This winter, Oboz Footwear unveiled the new Sawtooth II collection. The new Sawtooth was a reimagining of the old one, which, if you’re reading this, you probably know was an Oboz classic. I was eager to try out this new version, if only to see how Oboz continued the legacy of fit, performance, and durability.
My first hike was on a snowy winter day (trip report at the bottom of this post). Since then, the Sawtooth II low has been my go-to hiker on the steep, sometimes slick trails in the nearby Adirondacks (sure, the shoe is named after an Idaho mountain range, but, trust me, it’s good anywhere).
Here's my unvarnished review.
The first time I laced up the Sawtooth II Low, I had the same experience I’ve always had with Oboz (I was a longtime fan before I was an ambassador). They fit like I would expect a custom shoe to fit.
The Oboz OFit insole system hugs my heel and supports my arch, providing both cushion and stability.
The Sawtooth II held my heel in a way that prevented vertical or horizontal—which meant no hot spots or blisters. This is crucial, as anyone who enjoys these long sufferfests over roots and boulders understands all too well.
The sturdy toe box, reinforced by a leather casing and rubber lugs that climb partway up the sidewalls, is another great feature touch. Toe-banging during mountain descents is a well-known agony to backpackers. But the Sawtooth’s big toe box protects beautifully.
Likewise, on winter hikes where extra traction is needed, the tight front straps of a snowshoe or crampon can crimp a boot’s toe box, leading to loss of circulation and numbing.
This was absolutely not the case last winter with me Sawtooth II. Its sturdy toe box maintained its shape through 14 hours of snowshoe wearing.
Winter Trip Report Mount Skylight, Adirondacks, New York
I know, it’s summer. You’re planning your backpacking trips. Me too.
But I still want to tell you about one particular winter hike with the Sawtooth II, if only to illustrate WHY this shoe is a wonderful, all-season choice.
On this particular day, my wife and I were headed to Mount Skylight, New York’s fourth highest peak, located in the Adirondacks. We had a nine mile hike and arrived at the trailhead in minus nine degree weather.
We started hiking in the dark.
As an avid winter backpacker, I usually stick with mid-high insulated boots aided by knee-high gaiters, especially when in these mountains where snow levels reach high enough to engulf 8-foot trail signs.
I was a little skeptical if the Sawtooth II Low could perform well in these conditions?
Well, after putting them to the test in the coldest month of the year, I can offer a resounding YES. The Sawtooth II Lows checked all the boxes: adequate warmth, comfort, support, durability, and flexibility in the use of traction gear.
After the first three hours of climbing roughly 2,000 feet in elevation over 4.7 miles, my wife and I reached the Lake Arnold signpost, roughly halfway to Skylight. The winds were picking up, and the trail was no longer broken. I was worried about melting clumps of ice and snow seeping into the tops of my Sawtooth II Lows.
For a while, we followed the tracks of a snowshoe hare though a remote mountain pass. However, his attempts to break trail were not very helpful.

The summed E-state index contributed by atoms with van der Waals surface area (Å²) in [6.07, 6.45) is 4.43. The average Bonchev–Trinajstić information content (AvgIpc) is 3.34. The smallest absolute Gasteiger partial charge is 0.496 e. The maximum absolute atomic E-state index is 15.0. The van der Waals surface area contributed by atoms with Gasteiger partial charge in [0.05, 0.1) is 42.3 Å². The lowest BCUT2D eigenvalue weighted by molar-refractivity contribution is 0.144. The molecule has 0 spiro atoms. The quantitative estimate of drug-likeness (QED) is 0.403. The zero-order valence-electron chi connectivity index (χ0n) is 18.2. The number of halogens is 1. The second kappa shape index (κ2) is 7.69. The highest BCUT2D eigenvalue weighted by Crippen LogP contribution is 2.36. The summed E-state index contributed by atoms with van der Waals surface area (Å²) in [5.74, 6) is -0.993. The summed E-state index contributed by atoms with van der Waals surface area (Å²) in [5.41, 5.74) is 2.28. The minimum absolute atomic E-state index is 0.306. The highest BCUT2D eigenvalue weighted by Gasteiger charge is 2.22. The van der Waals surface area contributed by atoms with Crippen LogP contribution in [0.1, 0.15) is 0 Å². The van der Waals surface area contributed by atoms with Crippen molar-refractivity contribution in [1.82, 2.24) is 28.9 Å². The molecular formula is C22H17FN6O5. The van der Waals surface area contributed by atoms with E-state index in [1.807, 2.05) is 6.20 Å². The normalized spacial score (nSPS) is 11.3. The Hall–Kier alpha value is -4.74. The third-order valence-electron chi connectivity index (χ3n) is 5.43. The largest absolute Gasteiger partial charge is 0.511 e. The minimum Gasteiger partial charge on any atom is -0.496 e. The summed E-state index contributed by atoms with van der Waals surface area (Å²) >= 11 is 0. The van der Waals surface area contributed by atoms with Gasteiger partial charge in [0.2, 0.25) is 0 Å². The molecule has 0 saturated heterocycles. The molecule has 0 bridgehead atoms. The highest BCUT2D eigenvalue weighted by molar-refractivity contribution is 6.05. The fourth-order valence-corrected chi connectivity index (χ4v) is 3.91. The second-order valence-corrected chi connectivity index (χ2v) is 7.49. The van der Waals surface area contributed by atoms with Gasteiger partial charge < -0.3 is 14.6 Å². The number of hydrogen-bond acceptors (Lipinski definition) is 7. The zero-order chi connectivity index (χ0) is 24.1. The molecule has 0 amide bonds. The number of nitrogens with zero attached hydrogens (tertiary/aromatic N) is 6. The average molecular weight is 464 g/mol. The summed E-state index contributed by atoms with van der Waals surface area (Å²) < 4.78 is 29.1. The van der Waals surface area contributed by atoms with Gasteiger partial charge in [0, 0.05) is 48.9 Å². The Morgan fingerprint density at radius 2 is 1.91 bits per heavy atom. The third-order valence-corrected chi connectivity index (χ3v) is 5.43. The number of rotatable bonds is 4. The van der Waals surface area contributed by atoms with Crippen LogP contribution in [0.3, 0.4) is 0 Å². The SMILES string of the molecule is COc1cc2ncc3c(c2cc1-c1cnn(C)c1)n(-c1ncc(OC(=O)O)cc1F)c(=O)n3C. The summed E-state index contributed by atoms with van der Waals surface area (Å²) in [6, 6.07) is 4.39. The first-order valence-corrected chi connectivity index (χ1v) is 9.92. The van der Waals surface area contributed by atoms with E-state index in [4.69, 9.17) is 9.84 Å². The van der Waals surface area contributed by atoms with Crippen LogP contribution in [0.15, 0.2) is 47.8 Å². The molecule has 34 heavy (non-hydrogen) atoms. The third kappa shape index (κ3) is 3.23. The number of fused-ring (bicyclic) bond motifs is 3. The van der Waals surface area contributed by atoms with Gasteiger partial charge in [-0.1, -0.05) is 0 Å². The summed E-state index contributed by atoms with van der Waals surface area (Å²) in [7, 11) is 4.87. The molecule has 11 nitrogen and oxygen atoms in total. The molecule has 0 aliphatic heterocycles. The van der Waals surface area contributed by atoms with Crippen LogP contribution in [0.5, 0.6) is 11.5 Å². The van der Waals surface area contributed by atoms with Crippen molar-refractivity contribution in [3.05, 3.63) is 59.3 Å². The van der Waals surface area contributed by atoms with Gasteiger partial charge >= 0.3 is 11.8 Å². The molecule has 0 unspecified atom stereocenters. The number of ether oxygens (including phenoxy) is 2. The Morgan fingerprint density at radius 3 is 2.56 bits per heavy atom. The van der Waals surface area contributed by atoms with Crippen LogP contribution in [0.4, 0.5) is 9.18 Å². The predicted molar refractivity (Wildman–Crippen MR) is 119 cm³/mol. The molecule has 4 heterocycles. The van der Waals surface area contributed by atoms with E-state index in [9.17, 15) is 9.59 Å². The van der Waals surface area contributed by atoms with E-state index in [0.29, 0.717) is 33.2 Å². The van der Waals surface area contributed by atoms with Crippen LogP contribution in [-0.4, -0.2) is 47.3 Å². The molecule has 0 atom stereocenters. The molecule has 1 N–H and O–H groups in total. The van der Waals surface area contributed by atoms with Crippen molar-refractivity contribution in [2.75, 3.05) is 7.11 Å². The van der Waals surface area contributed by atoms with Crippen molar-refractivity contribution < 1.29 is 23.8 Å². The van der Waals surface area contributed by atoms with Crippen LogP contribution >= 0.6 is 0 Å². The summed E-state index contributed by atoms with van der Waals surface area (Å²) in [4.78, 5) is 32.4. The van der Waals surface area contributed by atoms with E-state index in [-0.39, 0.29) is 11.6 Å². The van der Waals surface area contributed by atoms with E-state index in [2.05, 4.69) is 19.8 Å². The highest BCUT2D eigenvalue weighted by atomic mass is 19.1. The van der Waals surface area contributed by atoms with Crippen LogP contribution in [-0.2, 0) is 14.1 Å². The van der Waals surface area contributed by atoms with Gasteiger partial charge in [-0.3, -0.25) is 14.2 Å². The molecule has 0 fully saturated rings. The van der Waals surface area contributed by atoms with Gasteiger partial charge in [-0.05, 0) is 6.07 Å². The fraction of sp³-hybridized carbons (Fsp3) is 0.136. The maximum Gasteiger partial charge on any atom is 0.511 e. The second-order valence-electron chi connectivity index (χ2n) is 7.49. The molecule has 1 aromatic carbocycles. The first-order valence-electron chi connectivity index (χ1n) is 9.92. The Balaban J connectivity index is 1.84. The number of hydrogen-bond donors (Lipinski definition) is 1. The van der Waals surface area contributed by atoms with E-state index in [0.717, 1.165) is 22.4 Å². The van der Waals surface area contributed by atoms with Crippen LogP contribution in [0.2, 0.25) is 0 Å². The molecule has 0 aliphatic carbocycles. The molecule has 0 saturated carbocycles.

By mid-day we were approaching the base of Skylight, working our way to Lake Tear of the Clouds, known locally as the highest and most remote source of the mighty Hudson River that miles away flows past New York City and into the Atlantic.
We had just struggled through a 1.2 mile stretch of straight up steep ascent. In any other season, these trails are just downright nasty, filled with twisted roots, boot-sucking mud, blown-down tree limbs, and creek bed boulders that strike the hiker’s foot from all angles.
In fact, these trails are where good boots go to die.
But though it didn’t matter this day with all those obstacles buried under 6 feet of snow and ice, the Sawtooth II’s are made for such abuse. The thick rubber lugs of the boot sole climb an inch up either side of the boot while both the toe box and heel are reinforced with rubber casing, abrasion-resistant leather, and double stitching.
A Peak with a View
We had only a .5 icy scramble up to Skylight’s dome-shaped peak, and we were greeted with one of the most spectacular views in the Northeast. Skylight’s broad peak offers views of nearly all the park’s other High Peaks, along with the Green Mountains of Vermont, and on this bluebird sky day we could almost see Mount Washington.
We still had a long 8.5-mile hike back to the car and would not likely reach it before dark, but it was worth it.
At the end of the day, the Sawtooth II Low proved to be an apt, solid shoe that I highly recommend. Its mesh and leather top vents, while the Bdry technology keeps moisture out and warmth in. My feet were comfortable and pain-free over nearly 18 miles of cold, vertical climbing and descending in heavy snow.
AND it’s a terrific shoe for the spring, summer, and fall. Heel to toe it is a well-crafted boot able to handle most anything thrown its way.
Stephen Pierce, a career educator, is a life-long outdoor enthusiast and backpacker who resides in East Aurora, New York. He is dedicated to promoting the principles of Leave No Trace and a love of wild places. Follow him on Instagram @raider111